Jean Pucelle (French, active in Paris, ca. 1320–1334)
The Hours of Jeanne d’Évreux, ca. 1324–1328
Made in Paris
Grisaille and tempera on vellum; 3 1/2 x 2 5/8 in. (8.9 x 6.2 cm)
The Metropolitan Museum of Art, New York, The Cloisters Collection, 1954 (54.1.2)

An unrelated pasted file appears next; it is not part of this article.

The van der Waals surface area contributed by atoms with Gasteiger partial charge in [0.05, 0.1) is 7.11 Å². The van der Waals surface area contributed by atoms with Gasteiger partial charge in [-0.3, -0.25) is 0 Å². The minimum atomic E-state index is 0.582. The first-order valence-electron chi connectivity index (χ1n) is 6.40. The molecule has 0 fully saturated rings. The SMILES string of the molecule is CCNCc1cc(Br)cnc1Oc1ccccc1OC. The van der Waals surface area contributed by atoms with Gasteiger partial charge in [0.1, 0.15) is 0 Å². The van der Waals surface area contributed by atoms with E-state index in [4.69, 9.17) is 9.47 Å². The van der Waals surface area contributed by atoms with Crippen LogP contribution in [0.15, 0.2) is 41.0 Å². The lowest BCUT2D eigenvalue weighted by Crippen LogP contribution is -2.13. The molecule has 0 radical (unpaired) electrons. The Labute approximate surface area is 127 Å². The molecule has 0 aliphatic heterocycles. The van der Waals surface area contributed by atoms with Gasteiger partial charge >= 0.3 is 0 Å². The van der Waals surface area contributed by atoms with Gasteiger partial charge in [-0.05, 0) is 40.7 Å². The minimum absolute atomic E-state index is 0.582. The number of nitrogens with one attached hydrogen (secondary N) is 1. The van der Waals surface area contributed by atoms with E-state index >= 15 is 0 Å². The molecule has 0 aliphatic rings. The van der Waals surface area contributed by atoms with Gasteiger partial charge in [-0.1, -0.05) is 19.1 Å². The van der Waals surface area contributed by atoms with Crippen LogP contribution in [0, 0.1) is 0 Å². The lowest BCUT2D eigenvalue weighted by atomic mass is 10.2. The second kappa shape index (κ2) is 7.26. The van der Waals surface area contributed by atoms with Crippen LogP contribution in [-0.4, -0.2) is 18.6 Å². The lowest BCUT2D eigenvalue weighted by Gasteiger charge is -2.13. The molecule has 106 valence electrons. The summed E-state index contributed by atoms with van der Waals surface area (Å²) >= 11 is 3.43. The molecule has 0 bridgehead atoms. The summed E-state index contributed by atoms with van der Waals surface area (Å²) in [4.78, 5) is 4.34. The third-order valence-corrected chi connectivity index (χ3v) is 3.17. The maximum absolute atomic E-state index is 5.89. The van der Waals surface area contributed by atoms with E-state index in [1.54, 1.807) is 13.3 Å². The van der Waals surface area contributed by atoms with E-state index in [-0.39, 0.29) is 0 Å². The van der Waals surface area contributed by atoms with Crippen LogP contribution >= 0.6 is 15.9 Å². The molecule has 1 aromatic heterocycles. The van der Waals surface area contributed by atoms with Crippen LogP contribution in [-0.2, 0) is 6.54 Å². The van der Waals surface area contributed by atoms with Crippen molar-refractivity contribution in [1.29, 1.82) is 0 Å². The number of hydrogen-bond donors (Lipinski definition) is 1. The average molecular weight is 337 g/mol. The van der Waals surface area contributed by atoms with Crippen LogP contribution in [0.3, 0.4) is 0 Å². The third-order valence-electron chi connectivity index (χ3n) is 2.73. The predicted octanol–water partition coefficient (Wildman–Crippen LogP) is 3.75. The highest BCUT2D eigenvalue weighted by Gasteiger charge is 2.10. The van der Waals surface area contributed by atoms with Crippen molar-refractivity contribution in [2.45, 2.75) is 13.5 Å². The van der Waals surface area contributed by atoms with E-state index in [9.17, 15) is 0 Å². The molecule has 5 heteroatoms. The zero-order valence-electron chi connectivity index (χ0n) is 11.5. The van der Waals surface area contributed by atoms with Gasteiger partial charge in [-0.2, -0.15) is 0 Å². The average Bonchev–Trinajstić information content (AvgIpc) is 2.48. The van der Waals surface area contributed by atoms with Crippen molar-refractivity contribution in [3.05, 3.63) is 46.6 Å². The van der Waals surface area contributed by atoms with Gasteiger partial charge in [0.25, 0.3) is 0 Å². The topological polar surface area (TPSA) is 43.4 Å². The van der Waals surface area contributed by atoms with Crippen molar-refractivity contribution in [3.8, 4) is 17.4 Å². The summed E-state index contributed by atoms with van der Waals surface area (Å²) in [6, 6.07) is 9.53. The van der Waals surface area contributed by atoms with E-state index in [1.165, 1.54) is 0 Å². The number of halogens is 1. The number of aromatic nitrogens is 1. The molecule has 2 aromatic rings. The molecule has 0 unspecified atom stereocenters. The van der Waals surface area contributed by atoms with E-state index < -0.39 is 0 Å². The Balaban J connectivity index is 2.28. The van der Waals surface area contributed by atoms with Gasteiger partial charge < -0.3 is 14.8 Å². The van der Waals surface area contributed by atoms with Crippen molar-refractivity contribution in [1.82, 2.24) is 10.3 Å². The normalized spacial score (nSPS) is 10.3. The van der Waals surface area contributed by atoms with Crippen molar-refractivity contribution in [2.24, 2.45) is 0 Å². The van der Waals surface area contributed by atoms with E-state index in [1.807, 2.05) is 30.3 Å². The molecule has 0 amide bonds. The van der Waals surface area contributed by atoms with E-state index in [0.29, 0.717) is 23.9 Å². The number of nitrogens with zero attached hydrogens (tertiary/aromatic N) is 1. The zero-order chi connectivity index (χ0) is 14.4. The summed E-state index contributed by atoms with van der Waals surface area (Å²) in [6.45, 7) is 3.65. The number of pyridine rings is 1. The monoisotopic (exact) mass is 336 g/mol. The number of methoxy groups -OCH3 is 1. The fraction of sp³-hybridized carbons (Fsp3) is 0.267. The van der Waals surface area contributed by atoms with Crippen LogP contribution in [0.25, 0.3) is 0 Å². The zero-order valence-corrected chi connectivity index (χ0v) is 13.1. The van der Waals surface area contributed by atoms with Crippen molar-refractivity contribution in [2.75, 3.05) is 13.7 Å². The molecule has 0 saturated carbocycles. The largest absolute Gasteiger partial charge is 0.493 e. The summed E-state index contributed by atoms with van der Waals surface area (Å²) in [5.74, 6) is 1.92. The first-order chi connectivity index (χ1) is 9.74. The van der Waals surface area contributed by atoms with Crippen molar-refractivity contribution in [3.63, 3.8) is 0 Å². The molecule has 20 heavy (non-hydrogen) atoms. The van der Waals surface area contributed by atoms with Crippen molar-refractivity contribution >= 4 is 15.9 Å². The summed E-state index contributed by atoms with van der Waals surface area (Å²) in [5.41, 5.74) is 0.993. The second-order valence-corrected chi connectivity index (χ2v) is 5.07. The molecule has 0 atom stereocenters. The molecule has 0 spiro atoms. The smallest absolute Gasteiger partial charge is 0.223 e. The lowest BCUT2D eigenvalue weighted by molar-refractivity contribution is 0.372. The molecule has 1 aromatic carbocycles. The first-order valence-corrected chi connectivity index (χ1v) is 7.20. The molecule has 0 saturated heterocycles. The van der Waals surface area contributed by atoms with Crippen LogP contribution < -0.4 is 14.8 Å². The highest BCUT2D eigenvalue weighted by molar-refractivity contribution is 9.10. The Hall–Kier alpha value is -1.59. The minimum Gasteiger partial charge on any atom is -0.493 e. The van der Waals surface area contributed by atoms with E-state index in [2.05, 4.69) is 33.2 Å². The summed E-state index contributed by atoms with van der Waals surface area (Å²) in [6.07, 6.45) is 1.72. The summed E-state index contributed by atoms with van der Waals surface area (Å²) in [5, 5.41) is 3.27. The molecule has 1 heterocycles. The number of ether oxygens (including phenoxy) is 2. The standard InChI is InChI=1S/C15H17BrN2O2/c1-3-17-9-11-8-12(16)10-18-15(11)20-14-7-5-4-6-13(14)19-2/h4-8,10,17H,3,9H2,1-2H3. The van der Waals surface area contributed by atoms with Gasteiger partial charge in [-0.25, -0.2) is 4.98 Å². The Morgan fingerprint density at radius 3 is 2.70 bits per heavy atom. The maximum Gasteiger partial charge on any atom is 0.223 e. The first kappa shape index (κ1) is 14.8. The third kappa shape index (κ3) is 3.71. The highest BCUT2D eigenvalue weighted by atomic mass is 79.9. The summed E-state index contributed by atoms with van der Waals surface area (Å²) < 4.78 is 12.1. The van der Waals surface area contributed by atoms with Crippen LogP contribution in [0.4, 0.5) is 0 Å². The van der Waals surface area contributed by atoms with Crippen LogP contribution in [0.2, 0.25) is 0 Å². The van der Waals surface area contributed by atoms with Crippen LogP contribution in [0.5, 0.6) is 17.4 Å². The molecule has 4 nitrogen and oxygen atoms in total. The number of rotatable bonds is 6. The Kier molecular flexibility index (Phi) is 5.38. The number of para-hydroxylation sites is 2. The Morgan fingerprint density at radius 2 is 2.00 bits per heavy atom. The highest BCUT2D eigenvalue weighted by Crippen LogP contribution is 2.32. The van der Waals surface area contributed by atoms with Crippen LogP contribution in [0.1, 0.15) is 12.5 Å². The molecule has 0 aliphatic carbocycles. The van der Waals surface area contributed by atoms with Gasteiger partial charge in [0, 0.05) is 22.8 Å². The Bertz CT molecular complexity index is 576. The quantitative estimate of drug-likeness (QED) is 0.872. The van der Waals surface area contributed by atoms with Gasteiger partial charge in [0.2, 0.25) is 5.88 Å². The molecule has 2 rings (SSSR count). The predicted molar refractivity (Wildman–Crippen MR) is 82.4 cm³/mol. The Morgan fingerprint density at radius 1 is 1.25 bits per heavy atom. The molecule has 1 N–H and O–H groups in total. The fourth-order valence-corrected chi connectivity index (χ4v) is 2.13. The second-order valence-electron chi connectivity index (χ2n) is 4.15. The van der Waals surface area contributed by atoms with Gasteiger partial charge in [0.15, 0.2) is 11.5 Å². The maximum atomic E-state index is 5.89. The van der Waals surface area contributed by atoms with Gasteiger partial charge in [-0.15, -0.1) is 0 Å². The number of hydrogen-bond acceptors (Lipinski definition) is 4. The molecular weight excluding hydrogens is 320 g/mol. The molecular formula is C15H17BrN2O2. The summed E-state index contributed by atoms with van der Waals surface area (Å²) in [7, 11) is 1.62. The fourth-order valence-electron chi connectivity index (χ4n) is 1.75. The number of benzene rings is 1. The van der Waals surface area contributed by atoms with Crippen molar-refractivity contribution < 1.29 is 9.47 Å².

The two-headed god Janus, who looks both backward toward the past and forward to the future, presides over a table set for the January feast, the most commonly used activity for the month in medieval calendar representations. Although January was literally a month of feasting in the Middle Ages, followed by the Lenten austerities of February, these representations derive from the allegorical traditions of the Roman calendar. Here, Janus drinks from the cup of the New Year held in his right hand, while the figure on his left empties the cup of the old year into a basin.